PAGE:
there was in Meridians chest a breaking as if a tight string binding her
lungs had given way, allowing her to breathe freely. For she understood,
finally, that the respect she owed her life was to continue, against
whatever obstacles, to live it, and not to give up any particle of it
without a fight to the death, preferably not her own. (200)

Meridian then makes a promise to herself and to the red-eyed man whose son had been killed: “that yes, indeed she would kill, before she allowed anyone to murder his son again” (200). At approximately the same historical moment that the Civil Rights Movement was changing tactics, switching from Kings brand of passive resistance to more violent, aggressive methods, Meridian finally learns the real value of fighting back, of refusing to passively play the role of a self-sacrificing martyr.
Interestingly, the moments of epiphany experienced by both Mama and Meridian are associated with the institution of the black church. While Meridian sees that the church can, in fact, be a revolutionary force, Mama likens the feeling she gets when she defies Dee to being touched by the spirit of God in church. In both works, Walker imagines a Christianity that is neither passive nor forbearing, but rather one that supplies African Americans with the spirituality necessary to support their defiance of oppression. Readers of these two works may at first be seduced into affirming the passive acquiescence of characters such as Mama, Maggie and Meridian because they are, in many ways, more palatable, more likeable, than such aggressive fighters as Dee and Anne-Marion. These determined, fierce women, however, have much to teach the more forbearing, self-sacrificing characters in both works. Yet, at the same time, we see that a spirit of rebellion, without a corresponding spirituality and respect for such traditional black institutions as the church or the folk arts of “Everyday Use” can be empty as well. Though defiant and aggressive, both Dee and Anne-Marion are selfish and capricious in their social activism. Finally, then, in “Everyday Use,” Walker shows that Mamas moment of triumph is achieved because she is able to attain a balance between the two types of her heritage represented by her very different daughters–at the end Mama combines Maggies respect for tradition with Dees pride and refusal to back down, the combination Walker seems to feel is necessary if true social change is to come about.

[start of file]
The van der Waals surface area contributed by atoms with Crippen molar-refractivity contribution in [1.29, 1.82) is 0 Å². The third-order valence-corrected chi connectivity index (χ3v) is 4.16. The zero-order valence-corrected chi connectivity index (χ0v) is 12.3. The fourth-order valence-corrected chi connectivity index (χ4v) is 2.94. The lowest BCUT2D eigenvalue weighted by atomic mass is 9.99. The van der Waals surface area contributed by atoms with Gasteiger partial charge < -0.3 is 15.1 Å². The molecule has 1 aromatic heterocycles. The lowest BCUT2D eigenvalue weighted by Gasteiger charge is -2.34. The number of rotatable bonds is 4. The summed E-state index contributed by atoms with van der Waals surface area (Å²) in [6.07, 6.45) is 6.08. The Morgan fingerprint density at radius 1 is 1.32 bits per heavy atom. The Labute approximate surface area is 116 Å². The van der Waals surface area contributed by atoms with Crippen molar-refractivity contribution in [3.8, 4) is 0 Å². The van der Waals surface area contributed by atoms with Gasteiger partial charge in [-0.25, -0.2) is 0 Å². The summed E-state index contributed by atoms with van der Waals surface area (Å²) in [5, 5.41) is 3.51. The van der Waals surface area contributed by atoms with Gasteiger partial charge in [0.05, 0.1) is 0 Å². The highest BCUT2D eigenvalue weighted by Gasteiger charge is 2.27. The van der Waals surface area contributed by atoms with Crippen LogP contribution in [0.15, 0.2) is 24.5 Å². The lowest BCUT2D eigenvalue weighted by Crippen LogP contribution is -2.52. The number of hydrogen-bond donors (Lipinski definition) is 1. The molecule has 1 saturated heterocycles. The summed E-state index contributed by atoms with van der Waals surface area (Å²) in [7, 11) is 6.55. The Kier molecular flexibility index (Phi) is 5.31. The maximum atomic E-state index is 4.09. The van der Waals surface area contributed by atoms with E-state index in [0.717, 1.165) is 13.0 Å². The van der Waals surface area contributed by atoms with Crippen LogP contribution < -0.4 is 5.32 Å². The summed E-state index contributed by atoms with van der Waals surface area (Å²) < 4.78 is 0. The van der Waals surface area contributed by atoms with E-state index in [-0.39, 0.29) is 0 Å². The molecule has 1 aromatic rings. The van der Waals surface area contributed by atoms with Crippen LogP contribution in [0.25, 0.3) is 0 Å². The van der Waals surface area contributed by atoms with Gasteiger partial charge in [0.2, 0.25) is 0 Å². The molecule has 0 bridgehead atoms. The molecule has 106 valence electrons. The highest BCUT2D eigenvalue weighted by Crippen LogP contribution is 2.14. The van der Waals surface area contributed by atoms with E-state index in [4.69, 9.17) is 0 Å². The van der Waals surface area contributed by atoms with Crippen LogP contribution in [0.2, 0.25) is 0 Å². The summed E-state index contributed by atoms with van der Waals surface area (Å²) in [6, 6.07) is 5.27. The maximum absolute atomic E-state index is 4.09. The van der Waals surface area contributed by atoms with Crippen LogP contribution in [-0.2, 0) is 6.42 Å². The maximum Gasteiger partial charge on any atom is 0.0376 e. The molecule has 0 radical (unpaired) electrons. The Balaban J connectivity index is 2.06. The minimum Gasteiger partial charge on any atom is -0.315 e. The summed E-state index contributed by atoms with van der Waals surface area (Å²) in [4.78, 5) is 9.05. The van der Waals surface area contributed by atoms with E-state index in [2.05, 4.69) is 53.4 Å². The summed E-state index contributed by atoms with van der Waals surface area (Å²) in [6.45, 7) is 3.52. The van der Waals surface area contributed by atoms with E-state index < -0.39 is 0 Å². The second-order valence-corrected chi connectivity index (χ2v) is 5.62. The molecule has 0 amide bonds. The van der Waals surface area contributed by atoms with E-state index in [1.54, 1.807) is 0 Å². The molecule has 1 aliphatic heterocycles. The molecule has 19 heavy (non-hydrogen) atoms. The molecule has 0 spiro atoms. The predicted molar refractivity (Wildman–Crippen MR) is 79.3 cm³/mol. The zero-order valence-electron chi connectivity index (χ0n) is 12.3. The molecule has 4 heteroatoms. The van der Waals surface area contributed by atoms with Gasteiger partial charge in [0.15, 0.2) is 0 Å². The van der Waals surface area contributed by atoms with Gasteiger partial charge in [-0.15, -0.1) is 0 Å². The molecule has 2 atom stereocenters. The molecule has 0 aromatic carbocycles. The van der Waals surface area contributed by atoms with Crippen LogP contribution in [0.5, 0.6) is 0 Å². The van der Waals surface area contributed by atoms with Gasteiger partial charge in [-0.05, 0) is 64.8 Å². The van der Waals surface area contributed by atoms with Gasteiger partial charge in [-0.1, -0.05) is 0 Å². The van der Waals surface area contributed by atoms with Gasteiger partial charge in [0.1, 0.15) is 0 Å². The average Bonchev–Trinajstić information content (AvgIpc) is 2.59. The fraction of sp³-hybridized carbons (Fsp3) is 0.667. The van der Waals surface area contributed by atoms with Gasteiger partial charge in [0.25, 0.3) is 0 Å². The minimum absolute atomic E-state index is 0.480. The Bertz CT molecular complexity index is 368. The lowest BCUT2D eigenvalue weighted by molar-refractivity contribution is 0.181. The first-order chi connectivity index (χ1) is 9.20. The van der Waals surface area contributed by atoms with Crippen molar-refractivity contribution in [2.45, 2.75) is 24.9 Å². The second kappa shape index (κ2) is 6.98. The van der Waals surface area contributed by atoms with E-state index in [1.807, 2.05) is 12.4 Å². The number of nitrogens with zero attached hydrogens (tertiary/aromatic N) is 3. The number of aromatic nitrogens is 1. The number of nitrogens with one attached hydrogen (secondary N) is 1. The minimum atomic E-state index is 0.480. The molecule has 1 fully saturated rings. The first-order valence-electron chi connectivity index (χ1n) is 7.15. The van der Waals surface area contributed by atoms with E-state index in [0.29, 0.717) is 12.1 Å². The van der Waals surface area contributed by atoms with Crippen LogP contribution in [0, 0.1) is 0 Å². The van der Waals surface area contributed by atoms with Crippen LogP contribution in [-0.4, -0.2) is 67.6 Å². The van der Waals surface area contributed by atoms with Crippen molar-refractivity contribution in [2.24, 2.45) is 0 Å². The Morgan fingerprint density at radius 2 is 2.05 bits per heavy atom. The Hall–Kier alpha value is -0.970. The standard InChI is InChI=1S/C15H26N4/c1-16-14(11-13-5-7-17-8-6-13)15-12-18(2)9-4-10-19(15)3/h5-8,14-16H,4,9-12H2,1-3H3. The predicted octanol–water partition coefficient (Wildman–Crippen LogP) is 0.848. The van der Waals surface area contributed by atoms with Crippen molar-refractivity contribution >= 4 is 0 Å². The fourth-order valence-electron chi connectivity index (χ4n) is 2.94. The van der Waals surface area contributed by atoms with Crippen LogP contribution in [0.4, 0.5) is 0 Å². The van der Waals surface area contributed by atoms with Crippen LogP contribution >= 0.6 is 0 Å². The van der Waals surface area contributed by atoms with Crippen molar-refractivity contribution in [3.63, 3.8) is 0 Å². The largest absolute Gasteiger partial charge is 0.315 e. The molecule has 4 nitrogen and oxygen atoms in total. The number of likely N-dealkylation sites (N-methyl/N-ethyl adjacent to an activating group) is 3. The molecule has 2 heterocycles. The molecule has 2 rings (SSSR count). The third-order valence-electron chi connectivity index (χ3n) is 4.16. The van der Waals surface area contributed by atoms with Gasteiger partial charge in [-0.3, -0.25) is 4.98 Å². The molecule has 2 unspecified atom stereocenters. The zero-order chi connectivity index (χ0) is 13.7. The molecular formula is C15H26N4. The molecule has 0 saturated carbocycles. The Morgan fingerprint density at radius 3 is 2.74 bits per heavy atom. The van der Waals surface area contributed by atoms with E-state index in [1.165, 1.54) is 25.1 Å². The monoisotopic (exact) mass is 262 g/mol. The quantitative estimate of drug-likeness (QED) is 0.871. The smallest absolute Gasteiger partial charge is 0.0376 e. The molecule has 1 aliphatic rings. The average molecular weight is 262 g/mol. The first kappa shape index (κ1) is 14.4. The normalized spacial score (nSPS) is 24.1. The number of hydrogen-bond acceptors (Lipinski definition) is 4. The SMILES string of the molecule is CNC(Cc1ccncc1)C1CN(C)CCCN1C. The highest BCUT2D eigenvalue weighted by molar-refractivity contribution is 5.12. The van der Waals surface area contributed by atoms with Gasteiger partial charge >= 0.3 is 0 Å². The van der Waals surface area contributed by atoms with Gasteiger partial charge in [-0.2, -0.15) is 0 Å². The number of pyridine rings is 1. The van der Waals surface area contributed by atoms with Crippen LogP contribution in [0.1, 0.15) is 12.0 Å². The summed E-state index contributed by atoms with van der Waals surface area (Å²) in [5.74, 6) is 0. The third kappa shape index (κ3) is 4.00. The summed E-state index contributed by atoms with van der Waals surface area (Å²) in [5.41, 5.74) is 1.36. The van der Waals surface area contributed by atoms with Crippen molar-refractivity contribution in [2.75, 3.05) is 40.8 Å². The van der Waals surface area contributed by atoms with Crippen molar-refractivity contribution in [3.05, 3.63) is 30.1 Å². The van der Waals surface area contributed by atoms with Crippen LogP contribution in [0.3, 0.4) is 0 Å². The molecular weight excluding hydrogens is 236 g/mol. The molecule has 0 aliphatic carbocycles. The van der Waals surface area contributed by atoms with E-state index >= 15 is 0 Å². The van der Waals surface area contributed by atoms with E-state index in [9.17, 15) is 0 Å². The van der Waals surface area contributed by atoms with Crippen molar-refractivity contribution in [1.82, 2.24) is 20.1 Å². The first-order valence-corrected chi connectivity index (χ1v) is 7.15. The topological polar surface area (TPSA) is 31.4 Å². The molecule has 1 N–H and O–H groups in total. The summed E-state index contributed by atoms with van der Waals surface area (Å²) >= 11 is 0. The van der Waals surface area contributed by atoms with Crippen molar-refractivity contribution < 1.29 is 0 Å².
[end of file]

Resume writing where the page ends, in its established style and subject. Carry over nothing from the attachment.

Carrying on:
(1) See especially, along with Tutens Explicator article, Houston Baker and Charlotte Pierce-Bakers “Patches: Quilts and Community in Alice Walkers `Everyday Use,” Margaret D. Bauers “Alice Walker: Another Southern Writer Criticizing Codes Not Put to `Everyday Use,” and Donna Haisty Winchells Twayne Series book on Alice Walker (80-84).
(2) Nancy Tuten, for instance, argues that the “action of the stow … in no way supports Mamas reading of her younger daughter,” that Maggie “conveys disgust with her sister rather than envy and awe” as Mama believes (127). Similarly, Houston Baker and Charlotte Pierce-Baker point out that, “in her epiphanic moment of recognition,” Mama must perceive “the fire-scarred Maggie–the stay-at-home victim of southern scarifications–in a revised light,” that she must reassess “what she wrongly interprets as Maggies hang-dog resignation before Dee” (717).
Baker, Houston, and Charlotte Pierce-Baker. “Patches: Quilts and Community in Alice Walkers `Everyday Use.” The Southern Review 21 (1985): 706-20.
Bauer, Margaret D. “Alice Walker: Another Southern Writer Criticizing Codes Not Put to `Everyday Use.” Studies in Short Fiction 29 (1992): 143-51.
Tuten, Nancy. “Alice Walkers `Everyday Use.” The Explicator 51.2 (Winter 1993): 25-28.
Walker, Alice. “Everyday Use.” In Love and Trouble. New York: Harcourt, 1973. 47-59.
–. Meridian. New York: Harcourt, 1976. Winchell, Donna Haisty. Alice Walker. New York: Twayne, 1992.
SUSAN FARRELL is associate professor of English at the College of Charleston. She has published essays on several contemporary womenwriters, including Louise Erdrich and Toni Morrison. Her guidebook to Jane Smileys A Thousand Acres will be published in September 2001 as part of the Continuum Contemporaries series.